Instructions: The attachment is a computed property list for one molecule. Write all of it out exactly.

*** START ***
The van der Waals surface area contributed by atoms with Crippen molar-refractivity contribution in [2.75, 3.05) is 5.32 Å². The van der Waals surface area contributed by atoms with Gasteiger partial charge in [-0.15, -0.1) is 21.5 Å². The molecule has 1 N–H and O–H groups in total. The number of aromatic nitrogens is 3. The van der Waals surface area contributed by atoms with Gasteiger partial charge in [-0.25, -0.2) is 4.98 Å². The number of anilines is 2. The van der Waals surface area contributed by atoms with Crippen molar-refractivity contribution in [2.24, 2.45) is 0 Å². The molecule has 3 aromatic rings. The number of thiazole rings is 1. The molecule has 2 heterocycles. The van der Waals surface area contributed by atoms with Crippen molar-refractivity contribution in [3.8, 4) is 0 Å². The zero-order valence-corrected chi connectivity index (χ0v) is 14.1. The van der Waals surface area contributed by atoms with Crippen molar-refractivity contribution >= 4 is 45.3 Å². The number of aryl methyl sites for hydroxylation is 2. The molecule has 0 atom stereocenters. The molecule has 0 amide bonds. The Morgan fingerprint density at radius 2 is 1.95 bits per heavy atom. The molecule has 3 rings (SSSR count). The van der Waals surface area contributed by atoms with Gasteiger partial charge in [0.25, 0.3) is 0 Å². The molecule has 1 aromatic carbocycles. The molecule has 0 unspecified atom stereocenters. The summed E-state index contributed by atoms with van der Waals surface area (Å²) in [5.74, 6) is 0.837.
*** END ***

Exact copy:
The van der Waals surface area contributed by atoms with Crippen molar-refractivity contribution in [2.75, 3.05) is 5.32 Å². The van der Waals surface area contributed by atoms with Gasteiger partial charge in [-0.15, -0.1) is 21.5 Å². The molecule has 1 N–H and O–H groups in total. The number of aromatic nitrogens is 3. The van der Waals surface area contributed by atoms with Gasteiger partial charge in [-0.25, -0.2) is 4.98 Å². The number of anilines is 2. The van der Waals surface area contributed by atoms with Crippen molar-refractivity contribution in [2.24, 2.45) is 0 Å². The molecule has 3 aromatic rings. The number of thiazole rings is 1. The molecule has 2 heterocycles. The van der Waals surface area contributed by atoms with Crippen molar-refractivity contribution in [3.8, 4) is 0 Å². The zero-order valence-corrected chi connectivity index (χ0v) is 14.1. The van der Waals surface area contributed by atoms with Crippen molar-refractivity contribution >= 4 is 45.3 Å². The number of aryl methyl sites for hydroxylation is 2. The molecule has 0 atom stereocenters. The molecule has 0 amide bonds. The Morgan fingerprint density at radius 2 is 1.95 bits per heavy atom. The molecule has 3 rings (SSSR count). The van der Waals surface area contributed by atoms with Gasteiger partial charge in [0.25, 0.3) is 0 Å². The molecule has 1 aromatic carbocycles. The molecule has 0 unspecified atom stereocenters. The summed E-state index contributed by atoms with van der Waals surface area (Å²) in [5.74, 6) is 0.837.